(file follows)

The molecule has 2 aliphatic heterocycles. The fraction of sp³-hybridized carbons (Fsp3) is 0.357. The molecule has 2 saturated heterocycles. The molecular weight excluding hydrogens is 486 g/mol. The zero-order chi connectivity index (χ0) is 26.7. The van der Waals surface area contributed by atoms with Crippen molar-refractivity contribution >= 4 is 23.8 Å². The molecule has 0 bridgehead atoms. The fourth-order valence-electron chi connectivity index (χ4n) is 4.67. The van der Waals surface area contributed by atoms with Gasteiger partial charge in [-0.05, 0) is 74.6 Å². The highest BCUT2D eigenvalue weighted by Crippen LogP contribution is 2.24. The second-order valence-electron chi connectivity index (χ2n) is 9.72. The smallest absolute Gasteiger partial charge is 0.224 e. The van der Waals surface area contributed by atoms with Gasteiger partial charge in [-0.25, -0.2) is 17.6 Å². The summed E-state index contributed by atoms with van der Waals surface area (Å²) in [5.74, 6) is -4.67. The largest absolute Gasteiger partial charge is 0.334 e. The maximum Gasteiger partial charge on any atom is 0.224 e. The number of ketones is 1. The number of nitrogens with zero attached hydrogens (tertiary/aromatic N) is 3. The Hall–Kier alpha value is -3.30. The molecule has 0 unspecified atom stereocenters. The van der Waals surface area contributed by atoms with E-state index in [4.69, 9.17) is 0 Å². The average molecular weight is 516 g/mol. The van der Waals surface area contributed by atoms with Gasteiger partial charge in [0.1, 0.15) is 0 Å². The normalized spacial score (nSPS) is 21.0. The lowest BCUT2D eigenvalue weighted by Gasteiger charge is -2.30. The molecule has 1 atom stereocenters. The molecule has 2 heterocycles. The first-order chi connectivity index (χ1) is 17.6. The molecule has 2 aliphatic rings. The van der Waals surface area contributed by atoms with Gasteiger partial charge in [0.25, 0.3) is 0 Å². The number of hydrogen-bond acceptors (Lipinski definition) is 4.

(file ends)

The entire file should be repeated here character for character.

The molecule has 2 aliphatic heterocycles. The fraction of sp³-hybridized carbons (Fsp3) is 0.357. The molecule has 2 saturated heterocycles. The molecular weight excluding hydrogens is 486 g/mol. The zero-order chi connectivity index (χ0) is 26.7. The van der Waals surface area contributed by atoms with Crippen molar-refractivity contribution >= 4 is 23.8 Å². The molecule has 0 bridgehead atoms. The fourth-order valence-electron chi connectivity index (χ4n) is 4.67. The van der Waals surface area contributed by atoms with Gasteiger partial charge in [-0.05, 0) is 74.6 Å². The highest BCUT2D eigenvalue weighted by Crippen LogP contribution is 2.24. The second-order valence-electron chi connectivity index (χ2n) is 9.72. The smallest absolute Gasteiger partial charge is 0.224 e. The van der Waals surface area contributed by atoms with Gasteiger partial charge in [-0.25, -0.2) is 17.6 Å². The summed E-state index contributed by atoms with van der Waals surface area (Å²) in [5.74, 6) is -4.67. The largest absolute Gasteiger partial charge is 0.334 e. The maximum Gasteiger partial charge on any atom is 0.224 e. The number of ketones is 1. The number of nitrogens with zero attached hydrogens (tertiary/aromatic N) is 3. The Hall–Kier alpha value is -3.30. The molecule has 0 unspecified atom stereocenters. The van der Waals surface area contributed by atoms with E-state index in [4.69, 9.17) is 0 Å². The average molecular weight is 516 g/mol. The van der Waals surface area contributed by atoms with Gasteiger partial charge in [0.1, 0.15) is 0 Å². The normalized spacial score (nSPS) is 21.0. The lowest BCUT2D eigenvalue weighted by Gasteiger charge is -2.30. The molecule has 1 atom stereocenters. The molecule has 2 heterocycles. The first-order chi connectivity index (χ1) is 17.6. The molecule has 2 aliphatic rings. The van der Waals surface area contributed by atoms with Gasteiger partial charge in [0.25, 0.3) is 0 Å². The number of hydrogen-bond acceptors (Lipinski definition) is 4.